Parkinson's disease is associated with symptoms such as slowing movement, muscle stiffness, muscle tremors, and posture instability. The most common form is called Parkinson's disease. Parkinson's disease usually takes a creeping course and is still not curable. The right therapy - usually in the form of medication - but the progression of the disease can be stopped and increase the life expectancy of the affected patients significantly. We inform you about the causes and symptoms as well as the diagnosis and treatment of Parkinson's.
Parkinson's: cause unknown
Parkinson's is one of the most widespread neurological diseases in Germany. It primarily affects older people between the ages of 55 and 65, only about ten percent are younger than 40 years old at diagnosis. With increasing age, the number of persons suffering from Parkinson's disease increases: Of the over-60s in Germany, about one percent is affected, in the over-70s it is already around two percent and in the over-80s three percent.
Parkinson's disease is characterized by the progressive loss of nerve cells in the brain that produce dopamine as the disease progresses. Why the nerve cells die is so far unknown. This is why we also speak of idiopathic Parkinson's syndrome (idiopathic = no apparent cause).
Various Parkinson's forms
Idiopathic Parkinson's syndrome is by far the most prevalent form - there is no identifiable cause for about 75 percent of Parkinson's disease. In addition, however, there are some rare Parkinson's forms whose cause is known:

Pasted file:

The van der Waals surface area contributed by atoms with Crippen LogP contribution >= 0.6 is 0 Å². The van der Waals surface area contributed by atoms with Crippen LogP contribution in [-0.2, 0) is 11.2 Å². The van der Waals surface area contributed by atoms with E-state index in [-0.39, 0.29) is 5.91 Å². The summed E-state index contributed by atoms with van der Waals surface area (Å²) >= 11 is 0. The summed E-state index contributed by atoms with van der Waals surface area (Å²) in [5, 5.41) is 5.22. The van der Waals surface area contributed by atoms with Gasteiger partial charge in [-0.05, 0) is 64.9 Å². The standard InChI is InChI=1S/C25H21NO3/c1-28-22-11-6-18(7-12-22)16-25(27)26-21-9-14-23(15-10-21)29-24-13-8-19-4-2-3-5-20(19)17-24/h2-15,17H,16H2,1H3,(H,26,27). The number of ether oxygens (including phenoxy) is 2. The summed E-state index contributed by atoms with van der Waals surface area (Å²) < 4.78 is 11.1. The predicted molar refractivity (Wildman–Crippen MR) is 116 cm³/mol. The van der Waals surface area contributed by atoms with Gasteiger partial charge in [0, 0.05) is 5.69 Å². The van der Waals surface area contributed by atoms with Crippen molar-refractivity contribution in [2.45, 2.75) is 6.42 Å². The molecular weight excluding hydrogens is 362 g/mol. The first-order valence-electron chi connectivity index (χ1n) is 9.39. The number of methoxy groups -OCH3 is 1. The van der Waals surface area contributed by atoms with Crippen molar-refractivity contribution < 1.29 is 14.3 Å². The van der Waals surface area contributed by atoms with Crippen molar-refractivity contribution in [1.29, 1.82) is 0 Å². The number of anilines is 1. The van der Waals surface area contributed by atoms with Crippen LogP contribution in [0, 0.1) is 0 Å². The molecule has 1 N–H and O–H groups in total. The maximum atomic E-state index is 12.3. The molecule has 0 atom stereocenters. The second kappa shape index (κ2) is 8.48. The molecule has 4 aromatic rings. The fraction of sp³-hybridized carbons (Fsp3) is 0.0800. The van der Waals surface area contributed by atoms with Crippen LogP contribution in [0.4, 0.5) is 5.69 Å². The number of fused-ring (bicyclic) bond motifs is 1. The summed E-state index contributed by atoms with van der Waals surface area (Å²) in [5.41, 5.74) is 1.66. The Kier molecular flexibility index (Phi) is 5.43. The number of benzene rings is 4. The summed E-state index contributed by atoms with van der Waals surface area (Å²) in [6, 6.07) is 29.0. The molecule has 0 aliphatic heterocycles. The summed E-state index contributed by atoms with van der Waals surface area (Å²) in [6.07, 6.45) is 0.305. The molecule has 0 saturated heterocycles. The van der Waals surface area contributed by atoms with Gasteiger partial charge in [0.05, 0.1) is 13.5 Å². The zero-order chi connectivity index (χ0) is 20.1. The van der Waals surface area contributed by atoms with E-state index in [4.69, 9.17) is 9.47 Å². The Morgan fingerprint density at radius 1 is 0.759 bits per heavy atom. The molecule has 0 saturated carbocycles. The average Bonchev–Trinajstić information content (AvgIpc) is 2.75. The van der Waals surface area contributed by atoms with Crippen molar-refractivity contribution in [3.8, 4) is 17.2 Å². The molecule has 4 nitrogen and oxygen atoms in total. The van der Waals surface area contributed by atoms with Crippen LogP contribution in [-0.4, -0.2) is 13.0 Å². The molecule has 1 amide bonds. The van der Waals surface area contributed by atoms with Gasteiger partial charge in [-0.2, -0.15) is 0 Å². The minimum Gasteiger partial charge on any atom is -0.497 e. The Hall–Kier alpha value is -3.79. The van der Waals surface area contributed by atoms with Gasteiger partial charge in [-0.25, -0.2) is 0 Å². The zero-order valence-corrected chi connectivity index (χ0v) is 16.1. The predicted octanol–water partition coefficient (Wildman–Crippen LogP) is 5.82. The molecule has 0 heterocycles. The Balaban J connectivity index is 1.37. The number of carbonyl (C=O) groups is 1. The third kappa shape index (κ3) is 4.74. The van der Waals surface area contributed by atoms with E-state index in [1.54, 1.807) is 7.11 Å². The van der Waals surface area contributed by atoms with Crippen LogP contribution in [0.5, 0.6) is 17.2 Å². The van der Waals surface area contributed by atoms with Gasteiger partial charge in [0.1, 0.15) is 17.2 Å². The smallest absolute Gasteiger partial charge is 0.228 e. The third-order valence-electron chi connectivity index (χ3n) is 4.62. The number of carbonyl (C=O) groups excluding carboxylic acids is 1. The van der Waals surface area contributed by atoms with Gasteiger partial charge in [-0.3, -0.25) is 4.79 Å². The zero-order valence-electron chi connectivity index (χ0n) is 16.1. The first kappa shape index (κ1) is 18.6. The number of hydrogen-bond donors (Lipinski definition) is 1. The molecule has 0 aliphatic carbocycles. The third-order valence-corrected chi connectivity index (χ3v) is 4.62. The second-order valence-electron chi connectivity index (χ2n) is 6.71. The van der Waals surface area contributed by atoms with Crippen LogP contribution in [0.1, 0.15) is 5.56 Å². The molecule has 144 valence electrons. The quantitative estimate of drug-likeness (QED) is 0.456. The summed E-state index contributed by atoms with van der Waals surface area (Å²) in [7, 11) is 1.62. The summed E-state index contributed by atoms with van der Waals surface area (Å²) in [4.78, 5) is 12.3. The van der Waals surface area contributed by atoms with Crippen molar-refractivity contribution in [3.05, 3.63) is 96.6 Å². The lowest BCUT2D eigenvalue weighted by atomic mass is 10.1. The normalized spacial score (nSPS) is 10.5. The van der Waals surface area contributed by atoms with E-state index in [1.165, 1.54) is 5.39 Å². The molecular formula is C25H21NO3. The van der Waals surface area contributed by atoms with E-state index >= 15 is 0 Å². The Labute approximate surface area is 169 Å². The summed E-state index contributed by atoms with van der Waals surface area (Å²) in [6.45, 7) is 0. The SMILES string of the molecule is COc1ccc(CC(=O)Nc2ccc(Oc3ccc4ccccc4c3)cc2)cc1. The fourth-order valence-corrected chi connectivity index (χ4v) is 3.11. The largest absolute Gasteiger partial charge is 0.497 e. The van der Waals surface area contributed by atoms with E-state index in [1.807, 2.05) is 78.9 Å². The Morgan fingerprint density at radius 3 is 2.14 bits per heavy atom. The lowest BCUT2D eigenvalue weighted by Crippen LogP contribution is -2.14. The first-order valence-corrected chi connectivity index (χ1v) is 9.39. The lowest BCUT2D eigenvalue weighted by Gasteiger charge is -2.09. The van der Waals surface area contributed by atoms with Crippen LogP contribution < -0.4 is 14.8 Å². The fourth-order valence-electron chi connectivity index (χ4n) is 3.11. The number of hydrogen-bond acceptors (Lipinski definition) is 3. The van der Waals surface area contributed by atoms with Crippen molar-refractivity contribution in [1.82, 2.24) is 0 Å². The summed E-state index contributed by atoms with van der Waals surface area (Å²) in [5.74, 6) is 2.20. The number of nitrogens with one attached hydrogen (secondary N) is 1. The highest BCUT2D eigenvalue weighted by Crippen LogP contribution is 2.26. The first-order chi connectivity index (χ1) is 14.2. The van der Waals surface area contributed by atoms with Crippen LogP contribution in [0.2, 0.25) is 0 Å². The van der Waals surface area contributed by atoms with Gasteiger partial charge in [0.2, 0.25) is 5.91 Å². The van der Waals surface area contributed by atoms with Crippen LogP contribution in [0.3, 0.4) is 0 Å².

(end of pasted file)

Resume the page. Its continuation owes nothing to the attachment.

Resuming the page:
- Familial Parkinson's syndrome: This form of Parkinson's is caused by changes in the genetic material and is therefore inheritable. Often the symptoms occur at a young age, ie under 40 years.
- Secondary (symptomatic) Parkinson's syndrome: This type of Parkinson's can be caused by environmental factors (such as poisons), certain medications (such as neuroleptics) or diseases (eg brain tumors), as well as repeated brain damage (boxer parkinsonism).
- Atypical Parkinson's syndrome: This is a combination of various diseases that, like Parkinson's disease, are caused by a decay of nerve cells in a specific area of the brain - the basal ganglia. In addition to the typical symptoms of Parkinson's sufferers suffer from other complaints. That's why Atypical Parkinson's Syndrome is also referred to as Parkinson's Plus Syndrome.
Key role of dopamine in Parkinson's disease
Dopamine is a messenger that is involved in the brain primarily for the transmission of signals between neurons of importance and thus also in the control of our movements. If too little dopamine is present in the brain, the deficiency leads to the physical limitations typical of Parkinson's disease, such as slowing down movement (bradykinesis).
Due to dopamine deficiency, other messengers such as acetylcholine and glutamate in the brain also gain the upper hand. The imbalance triggers other typical signs such as muscle tremors and rigidity.
Loss of dopamine-producing nerve cells
Dopamine deficiency is triggered by a loss of dopamine-producing neurons in the brain. The loss is more pronounced in certain areas of the brain than in other regions: For example, the dopamine-producing nerve cells in the black substance (Substantia nigra) and the nerve cells in the striated body (striatum) are affected.
Both the black matter and the strip body are involved in the control of motion sequences. If too little dopamine is present, the nerve cells in these areas can not be sufficiently excited. As a result, the movements slow down and fine motor movements such as writing are more difficult.